Skip to main content

Lack of Billing Judgment Results in 40% Reduction to Requested Attorneys’ Fees

(Volume 1, Issue 36)

In Hayes v. Astrue, the plaintiff filed an application seeking $12,681.25 in attorneys’ fees. The United States District Court reduced the fee request by approximately 40%, awarding the plaintiff’s attorney $7,256.25. The plaintiff’s attorney sought to be compensated for 75 hours. However, the court found that a request of 75 hours was excessive and ultimately eliminated 32 hours.

The plaintiff’s attorney had charged for time expended “signing up for e-filing.” The court found this time to be unreasonable, stating that “having an ECF account and familiarity with the system is nearly as essential to practice within this district as is being admitted to practice before the court.” Although the attorney was inexperienced with the e-filing system, this time should not have been charged to the client. The court found that the attorney should have exercised billing judgment with respect to this time. The attorney also failed to exercise billing judgment with respect to the time expended preparing certain legal documents. The court reduced four hours spent drafting the one-page complaint, cover sheet, and an affidavit to one hour. Additionally, the court excluded any hours that were expended by the attorney performing clerical tasks. The court found that tasks such as sending copies of documents, filing documents on the ECF system, and downloading and scanning documents “can be easily performed by support staff.”

Implications for Legal Billing: Billing judgment is an important aspect of the practice of law. It requires attorneys to write-off or discount time that is excessive, duplicative and unnecessary. Time expended for tasks such as signing up for an e-filing system should not be charged to the client. As the court noted, an e-filing account is essential to an attorney’s practice. Tasks that are necessary to the operation of a law firm should be included in an attorney’s overhead. Billing for such tasks clearly demonstrates a lack of billing judgment on the part of the billing attorney.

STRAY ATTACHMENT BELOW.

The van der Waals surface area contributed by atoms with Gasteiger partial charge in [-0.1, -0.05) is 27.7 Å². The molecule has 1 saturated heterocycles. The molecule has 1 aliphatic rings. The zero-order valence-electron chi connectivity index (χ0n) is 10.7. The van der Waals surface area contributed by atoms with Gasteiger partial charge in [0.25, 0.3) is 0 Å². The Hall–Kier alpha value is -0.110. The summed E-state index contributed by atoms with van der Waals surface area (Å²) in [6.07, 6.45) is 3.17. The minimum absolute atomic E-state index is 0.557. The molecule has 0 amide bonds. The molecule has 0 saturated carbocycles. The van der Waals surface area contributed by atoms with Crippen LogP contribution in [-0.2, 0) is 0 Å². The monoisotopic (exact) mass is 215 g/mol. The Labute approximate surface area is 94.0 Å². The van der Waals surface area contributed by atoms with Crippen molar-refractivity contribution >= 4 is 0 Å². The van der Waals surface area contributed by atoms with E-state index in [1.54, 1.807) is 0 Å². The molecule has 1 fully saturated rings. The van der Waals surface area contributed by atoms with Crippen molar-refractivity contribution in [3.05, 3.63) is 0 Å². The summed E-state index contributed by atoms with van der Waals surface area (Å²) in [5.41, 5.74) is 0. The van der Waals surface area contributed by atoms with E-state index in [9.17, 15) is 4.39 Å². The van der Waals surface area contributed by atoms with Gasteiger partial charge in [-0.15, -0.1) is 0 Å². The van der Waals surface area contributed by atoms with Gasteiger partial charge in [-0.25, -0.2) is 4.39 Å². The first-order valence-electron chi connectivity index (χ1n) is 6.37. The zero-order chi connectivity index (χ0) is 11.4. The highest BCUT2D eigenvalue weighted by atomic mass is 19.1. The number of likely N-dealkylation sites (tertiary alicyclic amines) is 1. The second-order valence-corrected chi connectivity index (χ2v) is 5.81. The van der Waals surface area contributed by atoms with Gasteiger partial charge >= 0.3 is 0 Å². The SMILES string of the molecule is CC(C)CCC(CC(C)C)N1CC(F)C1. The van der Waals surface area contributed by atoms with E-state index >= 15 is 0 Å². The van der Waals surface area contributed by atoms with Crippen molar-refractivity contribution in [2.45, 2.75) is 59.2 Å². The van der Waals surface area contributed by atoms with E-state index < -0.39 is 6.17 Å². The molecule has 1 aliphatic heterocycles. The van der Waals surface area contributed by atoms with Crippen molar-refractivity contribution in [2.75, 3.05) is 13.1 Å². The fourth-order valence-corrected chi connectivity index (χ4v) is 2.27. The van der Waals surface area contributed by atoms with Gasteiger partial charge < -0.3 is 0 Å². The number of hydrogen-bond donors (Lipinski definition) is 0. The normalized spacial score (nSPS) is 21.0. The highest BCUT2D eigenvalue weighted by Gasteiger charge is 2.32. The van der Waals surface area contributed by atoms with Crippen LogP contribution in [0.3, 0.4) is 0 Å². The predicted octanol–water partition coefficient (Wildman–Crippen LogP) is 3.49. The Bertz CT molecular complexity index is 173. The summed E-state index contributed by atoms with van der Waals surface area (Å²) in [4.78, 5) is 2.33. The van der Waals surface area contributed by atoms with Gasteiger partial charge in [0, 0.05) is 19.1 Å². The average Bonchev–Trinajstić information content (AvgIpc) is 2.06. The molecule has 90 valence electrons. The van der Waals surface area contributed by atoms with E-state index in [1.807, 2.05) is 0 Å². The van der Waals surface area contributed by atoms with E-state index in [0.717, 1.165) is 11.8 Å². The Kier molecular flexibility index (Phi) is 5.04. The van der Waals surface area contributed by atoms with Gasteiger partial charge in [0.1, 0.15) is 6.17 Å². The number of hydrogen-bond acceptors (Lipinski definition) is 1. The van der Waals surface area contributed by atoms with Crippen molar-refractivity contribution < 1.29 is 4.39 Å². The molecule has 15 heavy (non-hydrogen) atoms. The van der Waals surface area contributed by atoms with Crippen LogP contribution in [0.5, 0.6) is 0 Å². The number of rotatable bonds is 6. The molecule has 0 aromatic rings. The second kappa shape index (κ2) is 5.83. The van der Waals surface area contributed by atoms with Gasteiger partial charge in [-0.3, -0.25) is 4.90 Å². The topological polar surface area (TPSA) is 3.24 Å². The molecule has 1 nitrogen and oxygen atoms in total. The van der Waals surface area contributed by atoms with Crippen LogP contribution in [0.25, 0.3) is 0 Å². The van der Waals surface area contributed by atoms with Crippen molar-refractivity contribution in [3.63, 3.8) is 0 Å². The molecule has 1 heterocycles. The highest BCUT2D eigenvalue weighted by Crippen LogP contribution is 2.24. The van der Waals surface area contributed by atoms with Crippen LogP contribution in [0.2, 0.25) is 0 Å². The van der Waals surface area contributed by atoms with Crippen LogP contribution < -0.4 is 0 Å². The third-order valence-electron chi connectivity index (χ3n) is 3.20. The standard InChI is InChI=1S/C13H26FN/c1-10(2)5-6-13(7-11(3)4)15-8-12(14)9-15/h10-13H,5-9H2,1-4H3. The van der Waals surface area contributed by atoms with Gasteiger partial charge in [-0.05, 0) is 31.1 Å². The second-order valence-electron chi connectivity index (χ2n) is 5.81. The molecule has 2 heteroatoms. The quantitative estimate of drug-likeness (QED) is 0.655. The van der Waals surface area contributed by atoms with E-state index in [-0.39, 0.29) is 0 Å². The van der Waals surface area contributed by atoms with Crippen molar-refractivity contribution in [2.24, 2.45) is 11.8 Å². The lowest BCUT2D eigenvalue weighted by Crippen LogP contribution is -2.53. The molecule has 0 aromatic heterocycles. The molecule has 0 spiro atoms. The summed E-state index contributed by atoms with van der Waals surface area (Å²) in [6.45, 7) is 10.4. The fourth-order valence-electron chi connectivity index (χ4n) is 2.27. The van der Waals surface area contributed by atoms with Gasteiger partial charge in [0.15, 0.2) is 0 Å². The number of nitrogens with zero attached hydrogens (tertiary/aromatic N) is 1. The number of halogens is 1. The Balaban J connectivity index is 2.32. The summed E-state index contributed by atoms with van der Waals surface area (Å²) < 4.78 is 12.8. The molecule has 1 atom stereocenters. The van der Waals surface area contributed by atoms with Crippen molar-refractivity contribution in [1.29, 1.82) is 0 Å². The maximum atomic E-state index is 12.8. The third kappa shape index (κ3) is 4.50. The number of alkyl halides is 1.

Furthermore, an attorney must use billing judgment where inexperience results in excessive time for the task. As stated by the court, “[i]t does not follow that the amount of time actually expended is the amount of time reasonably expended.” Where an inexperienced attorney is in the process of learning, it is improper for the attorney to charge the client the entire time expended.

Billing judgment must also be exercised where an attorney is required to perform clerical duties. It is unreasonable for an attorney to charge a client for non-legal tasks. This is true even where an attorney does not employ a support staff. The time for clerical tasks should be included in an attorney’s overhead. Even if an attorney is required to “perform clerical tasks himself, it is unreasonable to reimburse him at the attorney rate for doing so.”

*Hayes v. Astrue, 2010 WL 5479611 (N.D. Tex. 2010). Full copies of court decisions may be available through counsel or through various Internet links or paid services.

By Laura R. Bugdin

Inquire Today

Ethical Billing Education